The Dark Tower is now a major motion picture from Dreamworks starring Idris Elba as Roland and Matthew McConaughey as The Man in Black
In his New York Times bestselling The Wind Through the Keyhole, Stephen King returns to the spectacular territory of the Dark Tower fantasy saga to tell a story about gunslinger Roland Deschain in his early days.
The Wind Through the Keyhole is a sparkling contribution to the series that can be placed between Dark Tower IV and Dark Tower V. This Russian doll of a novel, a story within a story within a story, visits Roland and his ka-tet as a ferocious, frigid storm halts their progress along the Path of the Beam. Roland tells a tale from his early days as a gunslinger, in the guilt-ridden year following his mother’s death. Sent by his father to investigate evidence of a murderous shape-shifter, Roland takes charge of Bill Streeter, a brave but terrified boy who is the sole surviving witness to the beast’s most recent slaughter. Roland, himself only a teenager, calms the boy by reciting a story from the Book of Eld that his mother used to read to him at bedtime, “The Wind through the Keyhole.” “A person’s never too old for stories,” he says to Bill. “Man and boy, girl and woman, we live for them.”
And stories like The Wind Through the Keyhole live for us with Stephen King’s fantastical magic that “creates the kind of fully imagined fictional landscapes a reader can inhabit for days at a stretch” (The Washington Post).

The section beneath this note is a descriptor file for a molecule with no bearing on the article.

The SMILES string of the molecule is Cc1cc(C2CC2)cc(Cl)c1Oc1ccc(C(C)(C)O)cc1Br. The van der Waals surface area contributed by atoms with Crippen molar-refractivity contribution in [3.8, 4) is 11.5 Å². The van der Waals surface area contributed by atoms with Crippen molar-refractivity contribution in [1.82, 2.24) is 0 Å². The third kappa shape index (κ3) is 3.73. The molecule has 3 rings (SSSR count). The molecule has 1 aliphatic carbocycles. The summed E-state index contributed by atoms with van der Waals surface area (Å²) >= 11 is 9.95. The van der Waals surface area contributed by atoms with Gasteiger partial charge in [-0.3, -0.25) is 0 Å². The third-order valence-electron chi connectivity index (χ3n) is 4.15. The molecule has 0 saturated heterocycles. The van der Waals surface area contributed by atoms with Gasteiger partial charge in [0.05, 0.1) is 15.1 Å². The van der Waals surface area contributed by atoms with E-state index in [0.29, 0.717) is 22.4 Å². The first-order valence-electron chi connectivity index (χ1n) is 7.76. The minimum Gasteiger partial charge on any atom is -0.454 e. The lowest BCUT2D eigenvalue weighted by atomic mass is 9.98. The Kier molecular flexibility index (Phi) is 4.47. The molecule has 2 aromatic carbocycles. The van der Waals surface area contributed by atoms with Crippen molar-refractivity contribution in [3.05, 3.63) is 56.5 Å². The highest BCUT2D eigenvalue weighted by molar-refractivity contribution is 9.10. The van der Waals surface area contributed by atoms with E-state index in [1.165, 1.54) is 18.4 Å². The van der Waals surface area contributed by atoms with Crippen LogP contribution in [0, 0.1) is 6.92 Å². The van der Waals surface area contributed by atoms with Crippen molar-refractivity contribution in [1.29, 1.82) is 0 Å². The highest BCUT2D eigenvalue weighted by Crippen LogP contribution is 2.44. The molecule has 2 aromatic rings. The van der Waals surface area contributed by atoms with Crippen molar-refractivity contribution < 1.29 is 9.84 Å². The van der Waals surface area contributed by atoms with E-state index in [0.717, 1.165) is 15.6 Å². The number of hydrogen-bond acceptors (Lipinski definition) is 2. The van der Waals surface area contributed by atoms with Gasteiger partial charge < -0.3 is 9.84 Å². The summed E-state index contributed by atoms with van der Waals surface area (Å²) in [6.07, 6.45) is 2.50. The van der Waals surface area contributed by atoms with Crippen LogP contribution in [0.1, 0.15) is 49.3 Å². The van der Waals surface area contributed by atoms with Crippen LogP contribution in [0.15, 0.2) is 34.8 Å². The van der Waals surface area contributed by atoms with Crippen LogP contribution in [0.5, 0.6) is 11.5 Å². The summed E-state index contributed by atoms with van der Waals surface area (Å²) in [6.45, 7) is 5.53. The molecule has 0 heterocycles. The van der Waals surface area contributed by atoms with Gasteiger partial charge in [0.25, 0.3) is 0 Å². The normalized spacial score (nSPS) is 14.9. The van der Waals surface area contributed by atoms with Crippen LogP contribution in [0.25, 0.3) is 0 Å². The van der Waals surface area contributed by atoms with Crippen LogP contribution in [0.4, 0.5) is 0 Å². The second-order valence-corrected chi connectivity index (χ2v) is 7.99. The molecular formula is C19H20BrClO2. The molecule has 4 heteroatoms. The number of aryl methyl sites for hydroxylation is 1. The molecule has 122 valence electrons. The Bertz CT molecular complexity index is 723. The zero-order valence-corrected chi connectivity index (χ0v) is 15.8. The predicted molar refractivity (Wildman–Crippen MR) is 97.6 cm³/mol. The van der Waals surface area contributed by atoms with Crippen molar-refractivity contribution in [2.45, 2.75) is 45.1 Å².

Customer ReviewsSee All
Good book one issue the other narrator was better. It is Mr. King reading the book himself this time but their is no real distinction between the character voices
The wind through the keyhole review
Not the best story in the Dark Tower series, definitely not the best audio book version since King is reading it himself. His monotone voice lacks the emotion to satisfactory describe events, places, and characters. Great story but lack luster narration. J. Gross
Mr King: Please write, but let someone else read.
King is brilliant, and this series/story is good. However, honestly, professional readers are better able to convey King's writing in audio format. King has not been gifted with a speaking voice that is easy to listen to over long periods of time. It begins to wear, and is somewhat too monotone for my taste. It has character -but the kind that lends to conversation, rather than long, long reading. His "writing voice," on the otherhand, is anything but flat, (one of the greatest of our time), but he should leave the reading performances of his work to others.
Now, I love King, but I also have to express a concern that I've long held over his writing. Does anyone actually edit him? I mean for story structure or flow? I fear he doesn't really get any serious opinion with concern to the overall flow of some of his stories, and they tend to float off into weirdness at points. i know that doesn't earn me any friends, but I think his publishers need to try and give him a bit more adivce. This story is fun, but wanders and seems to fall a bit short at times... and while iam at it, iam sick to death of the Randal Flag character showing up everywhere... but, as a wise man once said, even bad cookies are good cookies. When it comes to King (and especially Roland) I guess I'll take what i can get!